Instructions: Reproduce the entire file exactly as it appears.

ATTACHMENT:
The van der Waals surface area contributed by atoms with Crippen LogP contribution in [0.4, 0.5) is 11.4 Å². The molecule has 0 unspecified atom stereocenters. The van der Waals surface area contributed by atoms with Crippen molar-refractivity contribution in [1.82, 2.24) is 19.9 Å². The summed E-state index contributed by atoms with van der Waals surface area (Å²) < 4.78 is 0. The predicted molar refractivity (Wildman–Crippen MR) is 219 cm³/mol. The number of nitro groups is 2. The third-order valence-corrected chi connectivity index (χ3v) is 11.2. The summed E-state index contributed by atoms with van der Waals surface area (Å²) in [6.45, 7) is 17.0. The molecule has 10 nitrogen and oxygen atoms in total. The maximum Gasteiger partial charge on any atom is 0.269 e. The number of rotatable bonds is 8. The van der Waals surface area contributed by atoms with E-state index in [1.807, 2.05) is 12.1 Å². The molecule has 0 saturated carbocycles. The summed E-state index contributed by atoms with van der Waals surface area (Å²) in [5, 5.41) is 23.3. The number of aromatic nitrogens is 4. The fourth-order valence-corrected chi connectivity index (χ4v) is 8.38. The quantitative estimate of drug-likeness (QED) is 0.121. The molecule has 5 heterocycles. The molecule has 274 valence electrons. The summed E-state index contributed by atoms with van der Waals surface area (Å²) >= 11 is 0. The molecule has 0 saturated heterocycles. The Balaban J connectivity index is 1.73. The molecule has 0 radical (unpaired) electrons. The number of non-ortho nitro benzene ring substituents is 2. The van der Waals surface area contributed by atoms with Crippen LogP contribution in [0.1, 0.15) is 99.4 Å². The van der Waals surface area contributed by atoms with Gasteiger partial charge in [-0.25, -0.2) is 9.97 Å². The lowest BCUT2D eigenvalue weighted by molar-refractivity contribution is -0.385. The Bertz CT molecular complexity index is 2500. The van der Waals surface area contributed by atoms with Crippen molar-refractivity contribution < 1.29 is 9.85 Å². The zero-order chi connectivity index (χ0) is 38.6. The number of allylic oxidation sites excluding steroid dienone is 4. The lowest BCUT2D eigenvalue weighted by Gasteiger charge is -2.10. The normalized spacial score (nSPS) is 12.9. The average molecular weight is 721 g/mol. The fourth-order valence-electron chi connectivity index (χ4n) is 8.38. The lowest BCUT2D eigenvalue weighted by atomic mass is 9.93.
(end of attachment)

The van der Waals surface area contributed by atoms with Crippen LogP contribution in [0.4, 0.5) is 11.4 Å². The molecule has 0 unspecified atom stereocenters. The van der Waals surface area contributed by atoms with Crippen molar-refractivity contribution in [1.82, 2.24) is 19.9 Å². The summed E-state index contributed by atoms with van der Waals surface area (Å²) < 4.78 is 0. The predicted molar refractivity (Wildman–Crippen MR) is 219 cm³/mol. The number of nitro groups is 2. The third-order valence-corrected chi connectivity index (χ3v) is 11.2. The summed E-state index contributed by atoms with van der Waals surface area (Å²) in [6.45, 7) is 17.0. The molecule has 10 nitrogen and oxygen atoms in total. The maximum Gasteiger partial charge on any atom is 0.269 e. The number of rotatable bonds is 8. The van der Waals surface area contributed by atoms with E-state index in [1.807, 2.05) is 12.1 Å². The molecule has 0 saturated carbocycles. The summed E-state index contributed by atoms with van der Waals surface area (Å²) in [5, 5.41) is 23.3. The number of aromatic nitrogens is 4. The fourth-order valence-corrected chi connectivity index (χ4v) is 8.38. The quantitative estimate of drug-likeness (QED) is 0.121. The molecule has 5 heterocycles. The molecule has 274 valence electrons. The summed E-state index contributed by atoms with van der Waals surface area (Å²) >= 11 is 0. The molecule has 0 saturated heterocycles. The Balaban J connectivity index is 1.73. The molecule has 0 radical (unpaired) electrons. The number of non-ortho nitro benzene ring substituents is 2. The van der Waals surface area contributed by atoms with Crippen LogP contribution in [0.1, 0.15) is 99.4 Å². The van der Waals surface area contributed by atoms with Gasteiger partial charge in [-0.25, -0.2) is 9.97 Å². The lowest BCUT2D eigenvalue weighted by molar-refractivity contribution is -0.385. The Bertz CT molecular complexity index is 2500. The van der Waals surface area contributed by atoms with Crippen molar-refractivity contribution < 1.29 is 9.85 Å². The zero-order chi connectivity index (χ0) is 38.6. The number of allylic oxidation sites excluding steroid dienone is 4. The lowest BCUT2D eigenvalue weighted by Gasteiger charge is -2.10. The normalized spacial score (nSPS) is 12.9. The average molecular weight is 721 g/mol. The fourth-order valence-electron chi connectivity index (χ4n) is 8.38. The lowest BCUT2D eigenvalue weighted by atomic mass is 9.93.